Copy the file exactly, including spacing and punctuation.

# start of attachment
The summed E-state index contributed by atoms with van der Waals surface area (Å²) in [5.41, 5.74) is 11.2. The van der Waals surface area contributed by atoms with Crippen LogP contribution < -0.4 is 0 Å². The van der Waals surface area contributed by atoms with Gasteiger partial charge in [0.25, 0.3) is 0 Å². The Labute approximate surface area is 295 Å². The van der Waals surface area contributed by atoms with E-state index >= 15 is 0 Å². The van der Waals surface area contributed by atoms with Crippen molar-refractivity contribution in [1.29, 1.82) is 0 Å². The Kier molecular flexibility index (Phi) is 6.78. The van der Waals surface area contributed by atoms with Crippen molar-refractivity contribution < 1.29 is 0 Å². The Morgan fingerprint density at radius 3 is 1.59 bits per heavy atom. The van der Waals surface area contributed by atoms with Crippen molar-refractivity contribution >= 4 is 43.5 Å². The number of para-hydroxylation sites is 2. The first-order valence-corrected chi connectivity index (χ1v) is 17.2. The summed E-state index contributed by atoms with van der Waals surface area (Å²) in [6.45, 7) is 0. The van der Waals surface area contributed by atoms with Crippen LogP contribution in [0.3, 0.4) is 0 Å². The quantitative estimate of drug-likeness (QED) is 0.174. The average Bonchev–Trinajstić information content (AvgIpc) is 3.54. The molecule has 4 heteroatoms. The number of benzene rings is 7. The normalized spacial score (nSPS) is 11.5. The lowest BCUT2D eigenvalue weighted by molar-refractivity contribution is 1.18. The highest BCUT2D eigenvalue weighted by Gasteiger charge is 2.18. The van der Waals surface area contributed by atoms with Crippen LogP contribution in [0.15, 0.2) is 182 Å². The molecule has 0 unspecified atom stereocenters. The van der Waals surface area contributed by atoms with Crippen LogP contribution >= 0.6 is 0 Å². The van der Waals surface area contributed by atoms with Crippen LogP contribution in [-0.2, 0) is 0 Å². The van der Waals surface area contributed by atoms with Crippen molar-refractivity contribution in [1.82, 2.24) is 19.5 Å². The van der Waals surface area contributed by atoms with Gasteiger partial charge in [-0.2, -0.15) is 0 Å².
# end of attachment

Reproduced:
The summed E-state index contributed by atoms with van der Waals surface area (Å²) in [5.41, 5.74) is 11.2. The van der Waals surface area contributed by atoms with Crippen LogP contribution < -0.4 is 0 Å². The van der Waals surface area contributed by atoms with Gasteiger partial charge in [0.25, 0.3) is 0 Å². The Labute approximate surface area is 295 Å². The van der Waals surface area contributed by atoms with E-state index >= 15 is 0 Å². The van der Waals surface area contributed by atoms with Crippen molar-refractivity contribution in [1.29, 1.82) is 0 Å². The Kier molecular flexibility index (Phi) is 6.78. The van der Waals surface area contributed by atoms with Crippen molar-refractivity contribution < 1.29 is 0 Å². The Morgan fingerprint density at radius 3 is 1.59 bits per heavy atom. The van der Waals surface area contributed by atoms with Crippen molar-refractivity contribution >= 4 is 43.5 Å². The number of para-hydroxylation sites is 2. The first-order valence-corrected chi connectivity index (χ1v) is 17.2. The summed E-state index contributed by atoms with van der Waals surface area (Å²) in [6.45, 7) is 0. The van der Waals surface area contributed by atoms with Crippen LogP contribution in [0.3, 0.4) is 0 Å². The quantitative estimate of drug-likeness (QED) is 0.174. The average Bonchev–Trinajstić information content (AvgIpc) is 3.54. The molecule has 4 heteroatoms. The number of benzene rings is 7. The normalized spacial score (nSPS) is 11.5. The lowest BCUT2D eigenvalue weighted by molar-refractivity contribution is 1.18. The highest BCUT2D eigenvalue weighted by Gasteiger charge is 2.18. The van der Waals surface area contributed by atoms with Crippen LogP contribution in [0.15, 0.2) is 182 Å². The molecule has 0 unspecified atom stereocenters. The van der Waals surface area contributed by atoms with Crippen LogP contribution >= 0.6 is 0 Å². The van der Waals surface area contributed by atoms with Crippen LogP contribution in [-0.2, 0) is 0 Å². The van der Waals surface area contributed by atoms with Crippen molar-refractivity contribution in [1.82, 2.24) is 19.5 Å². The van der Waals surface area contributed by atoms with Gasteiger partial charge in [-0.2, -0.15) is 0 Å².